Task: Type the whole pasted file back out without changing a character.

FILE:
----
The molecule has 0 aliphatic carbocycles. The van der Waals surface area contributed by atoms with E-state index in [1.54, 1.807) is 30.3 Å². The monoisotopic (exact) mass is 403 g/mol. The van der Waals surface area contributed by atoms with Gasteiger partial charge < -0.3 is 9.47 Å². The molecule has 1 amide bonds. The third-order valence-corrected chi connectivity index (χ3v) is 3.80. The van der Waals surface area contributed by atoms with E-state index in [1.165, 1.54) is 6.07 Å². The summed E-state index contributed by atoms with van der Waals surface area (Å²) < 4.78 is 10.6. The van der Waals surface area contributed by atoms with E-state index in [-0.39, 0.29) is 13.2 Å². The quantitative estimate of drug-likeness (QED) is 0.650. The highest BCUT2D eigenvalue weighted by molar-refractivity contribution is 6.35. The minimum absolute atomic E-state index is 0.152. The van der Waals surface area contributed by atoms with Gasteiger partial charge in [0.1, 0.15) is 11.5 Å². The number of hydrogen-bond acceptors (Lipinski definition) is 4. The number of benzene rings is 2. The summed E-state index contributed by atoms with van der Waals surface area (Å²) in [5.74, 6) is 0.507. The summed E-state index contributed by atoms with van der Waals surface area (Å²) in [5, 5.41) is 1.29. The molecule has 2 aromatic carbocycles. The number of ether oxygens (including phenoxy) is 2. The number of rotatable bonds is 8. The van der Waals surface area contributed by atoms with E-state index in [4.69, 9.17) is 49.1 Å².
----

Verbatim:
The molecule has 0 aliphatic carbocycles. The van der Waals surface area contributed by atoms with E-state index in [1.54, 1.807) is 30.3 Å². The monoisotopic (exact) mass is 403 g/mol. The van der Waals surface area contributed by atoms with Gasteiger partial charge < -0.3 is 9.47 Å². The molecule has 1 amide bonds. The third-order valence-corrected chi connectivity index (χ3v) is 3.80. The van der Waals surface area contributed by atoms with E-state index in [1.165, 1.54) is 6.07 Å². The summed E-state index contributed by atoms with van der Waals surface area (Å²) < 4.78 is 10.6. The van der Waals surface area contributed by atoms with E-state index in [-0.39, 0.29) is 13.2 Å². The quantitative estimate of drug-likeness (QED) is 0.650. The highest BCUT2D eigenvalue weighted by molar-refractivity contribution is 6.35. The minimum absolute atomic E-state index is 0.152. The van der Waals surface area contributed by atoms with Gasteiger partial charge in [0.1, 0.15) is 11.5 Å². The number of hydrogen-bond acceptors (Lipinski definition) is 4. The number of benzene rings is 2. The summed E-state index contributed by atoms with van der Waals surface area (Å²) in [5.74, 6) is 0.507. The summed E-state index contributed by atoms with van der Waals surface area (Å²) in [5, 5.41) is 1.29. The molecule has 2 aromatic carbocycles. The number of ether oxygens (including phenoxy) is 2. The number of rotatable bonds is 8. The van der Waals surface area contributed by atoms with E-state index in [4.69, 9.17) is 49.1 Å².